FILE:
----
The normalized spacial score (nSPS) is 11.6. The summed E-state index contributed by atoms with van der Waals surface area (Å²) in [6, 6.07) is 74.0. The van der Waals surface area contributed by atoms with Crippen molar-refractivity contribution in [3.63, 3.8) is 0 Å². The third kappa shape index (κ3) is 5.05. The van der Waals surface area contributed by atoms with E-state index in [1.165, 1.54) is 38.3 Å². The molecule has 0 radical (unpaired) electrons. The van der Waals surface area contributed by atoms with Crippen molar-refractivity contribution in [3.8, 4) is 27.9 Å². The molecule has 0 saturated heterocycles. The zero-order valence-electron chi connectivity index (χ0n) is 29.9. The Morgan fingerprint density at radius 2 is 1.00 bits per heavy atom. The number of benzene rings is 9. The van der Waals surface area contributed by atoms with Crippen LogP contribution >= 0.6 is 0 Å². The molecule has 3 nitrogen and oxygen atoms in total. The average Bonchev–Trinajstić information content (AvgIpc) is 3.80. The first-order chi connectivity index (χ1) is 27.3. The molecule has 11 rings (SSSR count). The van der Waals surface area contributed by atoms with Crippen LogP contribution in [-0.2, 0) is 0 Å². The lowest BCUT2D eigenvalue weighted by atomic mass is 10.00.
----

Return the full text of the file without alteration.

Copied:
The normalized spacial score (nSPS) is 11.6. The summed E-state index contributed by atoms with van der Waals surface area (Å²) in [6, 6.07) is 74.0. The van der Waals surface area contributed by atoms with Crippen molar-refractivity contribution in [3.63, 3.8) is 0 Å². The third kappa shape index (κ3) is 5.05. The van der Waals surface area contributed by atoms with E-state index in [1.165, 1.54) is 38.3 Å². The molecule has 0 radical (unpaired) electrons. The van der Waals surface area contributed by atoms with Crippen molar-refractivity contribution in [3.8, 4) is 27.9 Å². The molecule has 0 saturated heterocycles. The zero-order valence-electron chi connectivity index (χ0n) is 29.9. The Morgan fingerprint density at radius 2 is 1.00 bits per heavy atom. The number of benzene rings is 9. The van der Waals surface area contributed by atoms with Crippen LogP contribution >= 0.6 is 0 Å². The molecule has 3 nitrogen and oxygen atoms in total. The average Bonchev–Trinajstić information content (AvgIpc) is 3.80. The first-order chi connectivity index (χ1) is 27.3. The molecule has 11 rings (SSSR count). The van der Waals surface area contributed by atoms with Crippen LogP contribution in [-0.2, 0) is 0 Å². The lowest BCUT2D eigenvalue weighted by atomic mass is 10.00.